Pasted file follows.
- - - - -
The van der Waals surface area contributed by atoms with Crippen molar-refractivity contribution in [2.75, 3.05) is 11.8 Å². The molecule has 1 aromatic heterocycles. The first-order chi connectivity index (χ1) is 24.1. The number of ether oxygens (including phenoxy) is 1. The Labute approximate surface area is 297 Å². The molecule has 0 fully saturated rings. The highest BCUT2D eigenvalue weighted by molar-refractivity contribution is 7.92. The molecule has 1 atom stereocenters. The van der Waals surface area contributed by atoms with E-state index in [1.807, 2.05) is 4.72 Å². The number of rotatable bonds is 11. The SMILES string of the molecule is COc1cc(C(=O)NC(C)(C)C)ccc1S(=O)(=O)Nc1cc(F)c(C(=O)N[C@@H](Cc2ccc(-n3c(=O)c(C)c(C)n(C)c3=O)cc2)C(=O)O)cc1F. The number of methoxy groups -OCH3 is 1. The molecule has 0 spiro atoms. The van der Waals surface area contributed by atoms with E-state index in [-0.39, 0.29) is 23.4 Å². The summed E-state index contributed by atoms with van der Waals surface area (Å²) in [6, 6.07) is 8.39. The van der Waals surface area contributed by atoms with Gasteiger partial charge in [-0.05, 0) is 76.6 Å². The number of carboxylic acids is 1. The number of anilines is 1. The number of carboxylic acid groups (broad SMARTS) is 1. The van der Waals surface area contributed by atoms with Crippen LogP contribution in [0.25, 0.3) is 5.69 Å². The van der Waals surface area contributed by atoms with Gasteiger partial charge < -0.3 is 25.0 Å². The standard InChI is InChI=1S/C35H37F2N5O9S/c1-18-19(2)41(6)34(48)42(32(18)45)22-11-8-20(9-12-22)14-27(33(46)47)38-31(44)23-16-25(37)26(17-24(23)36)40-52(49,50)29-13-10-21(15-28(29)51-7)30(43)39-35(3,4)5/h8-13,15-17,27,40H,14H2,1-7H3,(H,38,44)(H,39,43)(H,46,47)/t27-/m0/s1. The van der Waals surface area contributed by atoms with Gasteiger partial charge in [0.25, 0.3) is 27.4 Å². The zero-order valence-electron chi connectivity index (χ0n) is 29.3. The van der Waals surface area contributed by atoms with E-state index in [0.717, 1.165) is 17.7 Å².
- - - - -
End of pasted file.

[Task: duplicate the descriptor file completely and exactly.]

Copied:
The van der Waals surface area contributed by atoms with Crippen molar-refractivity contribution in [2.75, 3.05) is 11.8 Å². The molecule has 1 aromatic heterocycles. The first-order chi connectivity index (χ1) is 24.1. The number of ether oxygens (including phenoxy) is 1. The Labute approximate surface area is 297 Å². The molecule has 0 fully saturated rings. The highest BCUT2D eigenvalue weighted by molar-refractivity contribution is 7.92. The molecule has 1 atom stereocenters. The van der Waals surface area contributed by atoms with E-state index in [1.807, 2.05) is 4.72 Å². The number of rotatable bonds is 11. The SMILES string of the molecule is COc1cc(C(=O)NC(C)(C)C)ccc1S(=O)(=O)Nc1cc(F)c(C(=O)N[C@@H](Cc2ccc(-n3c(=O)c(C)c(C)n(C)c3=O)cc2)C(=O)O)cc1F. The number of methoxy groups -OCH3 is 1. The molecule has 0 spiro atoms. The van der Waals surface area contributed by atoms with E-state index in [-0.39, 0.29) is 23.4 Å². The summed E-state index contributed by atoms with van der Waals surface area (Å²) in [6, 6.07) is 8.39. The van der Waals surface area contributed by atoms with Gasteiger partial charge in [-0.05, 0) is 76.6 Å². The number of carboxylic acids is 1. The number of anilines is 1. The number of carboxylic acid groups (broad SMARTS) is 1. The van der Waals surface area contributed by atoms with Crippen LogP contribution in [0.25, 0.3) is 5.69 Å². The van der Waals surface area contributed by atoms with Gasteiger partial charge < -0.3 is 25.0 Å². The standard InChI is InChI=1S/C35H37F2N5O9S/c1-18-19(2)41(6)34(48)42(32(18)45)22-11-8-20(9-12-22)14-27(33(46)47)38-31(44)23-16-25(37)26(17-24(23)36)40-52(49,50)29-13-10-21(15-28(29)51-7)30(43)39-35(3,4)5/h8-13,15-17,27,40H,14H2,1-7H3,(H,38,44)(H,39,43)(H,46,47)/t27-/m0/s1. The van der Waals surface area contributed by atoms with Gasteiger partial charge in [0.25, 0.3) is 27.4 Å². The zero-order valence-electron chi connectivity index (χ0n) is 29.3. The van der Waals surface area contributed by atoms with E-state index in [0.717, 1.165) is 17.7 Å².